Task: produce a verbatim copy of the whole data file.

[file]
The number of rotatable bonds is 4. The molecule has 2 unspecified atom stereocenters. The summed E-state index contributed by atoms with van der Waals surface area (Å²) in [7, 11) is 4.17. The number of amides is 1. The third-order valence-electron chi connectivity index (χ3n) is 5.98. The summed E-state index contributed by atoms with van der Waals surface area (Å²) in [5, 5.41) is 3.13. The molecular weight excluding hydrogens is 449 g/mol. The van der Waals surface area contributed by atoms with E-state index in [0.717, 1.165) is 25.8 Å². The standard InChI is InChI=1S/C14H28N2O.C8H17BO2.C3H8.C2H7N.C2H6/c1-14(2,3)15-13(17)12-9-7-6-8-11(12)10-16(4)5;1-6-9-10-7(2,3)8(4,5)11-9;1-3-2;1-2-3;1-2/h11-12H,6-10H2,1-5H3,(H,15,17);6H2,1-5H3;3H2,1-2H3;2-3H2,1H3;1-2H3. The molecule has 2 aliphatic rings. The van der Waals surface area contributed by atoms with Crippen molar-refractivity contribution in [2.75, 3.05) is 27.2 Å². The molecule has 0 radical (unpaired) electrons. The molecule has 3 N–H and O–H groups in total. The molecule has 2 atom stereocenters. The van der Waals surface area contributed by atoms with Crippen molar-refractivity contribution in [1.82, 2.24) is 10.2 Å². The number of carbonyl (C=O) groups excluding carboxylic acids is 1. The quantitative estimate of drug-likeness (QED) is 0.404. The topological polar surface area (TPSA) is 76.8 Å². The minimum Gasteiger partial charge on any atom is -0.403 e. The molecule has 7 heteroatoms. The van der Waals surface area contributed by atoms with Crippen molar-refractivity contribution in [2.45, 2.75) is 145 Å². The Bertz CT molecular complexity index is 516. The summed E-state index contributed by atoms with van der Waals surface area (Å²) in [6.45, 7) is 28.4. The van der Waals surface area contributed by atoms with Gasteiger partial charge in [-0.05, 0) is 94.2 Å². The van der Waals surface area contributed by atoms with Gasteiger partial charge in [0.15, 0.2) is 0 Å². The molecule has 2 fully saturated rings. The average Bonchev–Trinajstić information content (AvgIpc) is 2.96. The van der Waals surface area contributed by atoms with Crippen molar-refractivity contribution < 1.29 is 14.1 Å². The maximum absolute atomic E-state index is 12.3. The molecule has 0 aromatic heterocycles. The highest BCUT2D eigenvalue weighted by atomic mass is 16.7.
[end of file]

The number of rotatable bonds is 4. The molecule has 2 unspecified atom stereocenters. The summed E-state index contributed by atoms with van der Waals surface area (Å²) in [7, 11) is 4.17. The number of amides is 1. The third-order valence-electron chi connectivity index (χ3n) is 5.98. The summed E-state index contributed by atoms with van der Waals surface area (Å²) in [5, 5.41) is 3.13. The molecular weight excluding hydrogens is 449 g/mol. The van der Waals surface area contributed by atoms with E-state index in [0.717, 1.165) is 25.8 Å². The standard InChI is InChI=1S/C14H28N2O.C8H17BO2.C3H8.C2H7N.C2H6/c1-14(2,3)15-13(17)12-9-7-6-8-11(12)10-16(4)5;1-6-9-10-7(2,3)8(4,5)11-9;1-3-2;1-2-3;1-2/h11-12H,6-10H2,1-5H3,(H,15,17);6H2,1-5H3;3H2,1-2H3;2-3H2,1H3;1-2H3. The molecule has 2 aliphatic rings. The van der Waals surface area contributed by atoms with Crippen molar-refractivity contribution in [2.75, 3.05) is 27.2 Å². The molecule has 0 radical (unpaired) electrons. The molecule has 3 N–H and O–H groups in total. The molecule has 2 atom stereocenters. The van der Waals surface area contributed by atoms with Crippen molar-refractivity contribution in [1.82, 2.24) is 10.2 Å². The number of carbonyl (C=O) groups excluding carboxylic acids is 1. The quantitative estimate of drug-likeness (QED) is 0.404. The topological polar surface area (TPSA) is 76.8 Å². The minimum Gasteiger partial charge on any atom is -0.403 e. The molecule has 7 heteroatoms. The van der Waals surface area contributed by atoms with Crippen molar-refractivity contribution in [2.45, 2.75) is 145 Å². The Bertz CT molecular complexity index is 516. The summed E-state index contributed by atoms with van der Waals surface area (Å²) in [6.45, 7) is 28.4. The van der Waals surface area contributed by atoms with Gasteiger partial charge in [-0.05, 0) is 94.2 Å². The van der Waals surface area contributed by atoms with Gasteiger partial charge in [0.15, 0.2) is 0 Å². The molecule has 2 fully saturated rings. The average Bonchev–Trinajstić information content (AvgIpc) is 2.96. The van der Waals surface area contributed by atoms with Crippen molar-refractivity contribution < 1.29 is 14.1 Å². The maximum absolute atomic E-state index is 12.3. The molecule has 0 aromatic heterocycles. The highest BCUT2D eigenvalue weighted by atomic mass is 16.7.